The blog Quizzle is supposed be, “a new website from Quicken Loans that gives you a simple understanding of your home and your money, all in one spot.” The blog features site news and feedback, tips and tricks from the experts at Quicken Loans, home and money news, and other cool tools that will expand your home “know-how.”  Though I found a few posts that were on-topic with this mission statement, I still felt as if the blog was being updated with content that wasn’t on-point.  One example is that the blog pulls in a list of Twitter Updates to ensure the blog is populated with some sort of content.  Either the filter is broken or the person pulling in these updates isn’t monitoring, but I found many updates like, “@rrcarter @mattjabs Hilarious! I had no idea Snuggie/Slanket pub crawls existed. Going to enjoy the summer, but come fall, I’m in! in reply to rrcarter #“.  Again – the major tweak to this effort is simply to choose content relevant to your target audience (and to the mission of your blog). If you are going to update your blog with Twitter content, please make sure the Twitter content isn’t all about snuggies and slankets rather than home loans.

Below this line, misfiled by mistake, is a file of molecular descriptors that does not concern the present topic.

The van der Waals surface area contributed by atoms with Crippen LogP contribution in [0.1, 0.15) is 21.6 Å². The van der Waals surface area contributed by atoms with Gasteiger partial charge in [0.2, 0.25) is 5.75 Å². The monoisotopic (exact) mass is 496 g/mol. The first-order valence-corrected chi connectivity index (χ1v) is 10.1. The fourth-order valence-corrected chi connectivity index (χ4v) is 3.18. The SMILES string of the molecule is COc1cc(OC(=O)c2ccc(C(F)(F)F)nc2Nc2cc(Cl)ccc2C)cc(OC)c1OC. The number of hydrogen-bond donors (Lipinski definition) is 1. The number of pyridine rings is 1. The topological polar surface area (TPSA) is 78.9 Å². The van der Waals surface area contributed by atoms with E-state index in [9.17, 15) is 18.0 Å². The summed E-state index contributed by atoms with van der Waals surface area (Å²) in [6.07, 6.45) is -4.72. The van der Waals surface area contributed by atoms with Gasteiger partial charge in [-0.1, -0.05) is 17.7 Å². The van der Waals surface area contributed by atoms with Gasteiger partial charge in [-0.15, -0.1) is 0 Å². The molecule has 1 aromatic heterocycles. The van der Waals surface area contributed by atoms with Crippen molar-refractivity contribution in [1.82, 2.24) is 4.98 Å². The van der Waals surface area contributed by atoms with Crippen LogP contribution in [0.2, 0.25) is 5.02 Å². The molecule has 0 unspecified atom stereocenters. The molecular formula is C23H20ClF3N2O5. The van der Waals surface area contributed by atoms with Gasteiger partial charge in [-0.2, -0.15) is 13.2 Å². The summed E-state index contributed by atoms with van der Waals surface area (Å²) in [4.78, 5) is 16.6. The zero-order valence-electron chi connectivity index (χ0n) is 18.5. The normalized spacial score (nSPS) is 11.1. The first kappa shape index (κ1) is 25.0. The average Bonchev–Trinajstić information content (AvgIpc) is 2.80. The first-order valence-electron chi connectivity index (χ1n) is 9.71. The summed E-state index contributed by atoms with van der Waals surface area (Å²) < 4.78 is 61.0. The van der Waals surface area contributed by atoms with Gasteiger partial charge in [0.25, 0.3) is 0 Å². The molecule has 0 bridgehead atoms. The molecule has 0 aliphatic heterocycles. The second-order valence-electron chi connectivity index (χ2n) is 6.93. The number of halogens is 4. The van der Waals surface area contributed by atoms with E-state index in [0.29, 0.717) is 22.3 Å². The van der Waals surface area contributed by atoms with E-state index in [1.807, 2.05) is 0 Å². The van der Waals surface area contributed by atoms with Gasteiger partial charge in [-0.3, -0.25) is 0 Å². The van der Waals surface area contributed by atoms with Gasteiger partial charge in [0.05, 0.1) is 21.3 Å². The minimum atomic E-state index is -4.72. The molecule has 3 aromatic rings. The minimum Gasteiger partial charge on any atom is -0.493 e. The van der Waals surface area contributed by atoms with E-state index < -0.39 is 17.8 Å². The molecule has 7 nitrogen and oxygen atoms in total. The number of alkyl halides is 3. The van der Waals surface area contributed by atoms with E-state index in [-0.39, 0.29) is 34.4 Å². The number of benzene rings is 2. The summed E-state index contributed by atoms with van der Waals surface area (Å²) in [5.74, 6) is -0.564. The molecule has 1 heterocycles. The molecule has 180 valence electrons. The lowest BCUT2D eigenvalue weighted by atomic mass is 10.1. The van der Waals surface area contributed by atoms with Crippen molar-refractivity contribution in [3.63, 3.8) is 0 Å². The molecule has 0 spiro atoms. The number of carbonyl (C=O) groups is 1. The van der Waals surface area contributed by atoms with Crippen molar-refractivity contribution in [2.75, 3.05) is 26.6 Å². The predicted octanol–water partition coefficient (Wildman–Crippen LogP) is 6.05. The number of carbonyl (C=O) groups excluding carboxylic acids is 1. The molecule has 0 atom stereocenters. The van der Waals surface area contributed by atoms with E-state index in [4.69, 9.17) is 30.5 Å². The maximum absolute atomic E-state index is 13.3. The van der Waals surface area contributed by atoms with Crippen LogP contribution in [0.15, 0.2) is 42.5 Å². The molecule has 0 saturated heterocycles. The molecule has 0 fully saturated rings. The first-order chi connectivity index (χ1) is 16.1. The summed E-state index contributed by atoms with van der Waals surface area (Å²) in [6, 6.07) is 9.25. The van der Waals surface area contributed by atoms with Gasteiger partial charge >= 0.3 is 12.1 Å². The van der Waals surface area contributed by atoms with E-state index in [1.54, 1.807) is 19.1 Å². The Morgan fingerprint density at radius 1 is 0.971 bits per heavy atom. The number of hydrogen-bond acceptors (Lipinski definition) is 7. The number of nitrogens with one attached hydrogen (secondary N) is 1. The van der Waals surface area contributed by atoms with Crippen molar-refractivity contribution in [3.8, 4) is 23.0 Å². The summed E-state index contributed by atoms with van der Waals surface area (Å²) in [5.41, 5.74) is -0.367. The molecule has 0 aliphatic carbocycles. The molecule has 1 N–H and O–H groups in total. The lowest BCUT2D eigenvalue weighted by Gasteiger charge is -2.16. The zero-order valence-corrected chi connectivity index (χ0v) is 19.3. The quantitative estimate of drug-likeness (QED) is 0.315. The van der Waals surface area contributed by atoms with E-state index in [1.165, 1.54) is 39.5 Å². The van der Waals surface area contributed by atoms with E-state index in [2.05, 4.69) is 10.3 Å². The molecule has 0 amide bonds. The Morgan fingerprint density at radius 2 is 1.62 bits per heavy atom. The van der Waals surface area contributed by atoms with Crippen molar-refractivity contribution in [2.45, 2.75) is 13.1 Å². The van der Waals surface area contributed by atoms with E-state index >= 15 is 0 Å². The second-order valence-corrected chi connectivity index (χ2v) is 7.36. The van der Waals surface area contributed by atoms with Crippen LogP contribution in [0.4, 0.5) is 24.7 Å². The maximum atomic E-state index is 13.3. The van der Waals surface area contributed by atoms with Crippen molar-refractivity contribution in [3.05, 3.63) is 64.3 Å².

This is by all means not a comprehensive list of Quicken Loan’s efforts within social media.  They have another Insider blog that updates much like Quizzle with Twitter updates.  They have a presence on Yahoo Answers that stays pretty active and a review site to provide fans with a place to leave their feedback.  However, what I’ve concluded is that the most visible efforts that are promoted, like their blog/facebook page, are not on-topic.  It’s not enough to simply be in many different areas of social media without a sound strategy.  In this case, the main downfall of these efforts is quite simply the type of content being promoted.  As a general rule, providing content that is appropriate and relevant is more effective, more likely to be shared and commented on, and more likely to keep users coming back.  

What are your thoughts?  Do you agree/disagree? Feel free to share your thoughts below.